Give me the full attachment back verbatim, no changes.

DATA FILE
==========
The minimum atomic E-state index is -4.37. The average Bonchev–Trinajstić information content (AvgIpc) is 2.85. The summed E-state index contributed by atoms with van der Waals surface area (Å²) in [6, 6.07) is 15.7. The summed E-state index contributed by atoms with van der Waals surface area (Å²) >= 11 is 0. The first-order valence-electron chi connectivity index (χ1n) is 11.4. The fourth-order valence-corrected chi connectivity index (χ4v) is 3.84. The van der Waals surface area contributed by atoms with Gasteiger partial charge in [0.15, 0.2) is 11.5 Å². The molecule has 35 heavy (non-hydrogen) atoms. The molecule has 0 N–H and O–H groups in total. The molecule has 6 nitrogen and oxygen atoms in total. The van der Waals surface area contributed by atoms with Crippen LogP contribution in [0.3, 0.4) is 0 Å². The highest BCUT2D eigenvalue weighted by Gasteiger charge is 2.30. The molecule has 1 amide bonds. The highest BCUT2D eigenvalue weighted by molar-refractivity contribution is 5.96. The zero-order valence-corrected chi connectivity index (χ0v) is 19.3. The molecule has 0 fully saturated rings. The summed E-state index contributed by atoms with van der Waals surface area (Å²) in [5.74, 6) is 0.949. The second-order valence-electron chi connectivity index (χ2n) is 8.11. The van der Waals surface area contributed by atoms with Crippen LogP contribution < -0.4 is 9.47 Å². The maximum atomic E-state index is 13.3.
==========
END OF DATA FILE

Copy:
The minimum atomic E-state index is -4.37. The average Bonchev–Trinajstić information content (AvgIpc) is 2.85. The summed E-state index contributed by atoms with van der Waals surface area (Å²) in [6, 6.07) is 15.7. The summed E-state index contributed by atoms with van der Waals surface area (Å²) >= 11 is 0. The first-order valence-electron chi connectivity index (χ1n) is 11.4. The fourth-order valence-corrected chi connectivity index (χ4v) is 3.84. The van der Waals surface area contributed by atoms with Gasteiger partial charge in [0.15, 0.2) is 11.5 Å². The molecule has 35 heavy (non-hydrogen) atoms. The molecule has 0 N–H and O–H groups in total. The molecule has 6 nitrogen and oxygen atoms in total. The van der Waals surface area contributed by atoms with Crippen LogP contribution in [0.3, 0.4) is 0 Å². The highest BCUT2D eigenvalue weighted by Gasteiger charge is 2.30. The molecule has 1 amide bonds. The highest BCUT2D eigenvalue weighted by molar-refractivity contribution is 5.96. The zero-order valence-corrected chi connectivity index (χ0v) is 19.3. The molecule has 0 fully saturated rings. The summed E-state index contributed by atoms with van der Waals surface area (Å²) in [5.74, 6) is 0.949. The second-order valence-electron chi connectivity index (χ2n) is 8.11. The van der Waals surface area contributed by atoms with Crippen LogP contribution < -0.4 is 9.47 Å². The maximum atomic E-state index is 13.3.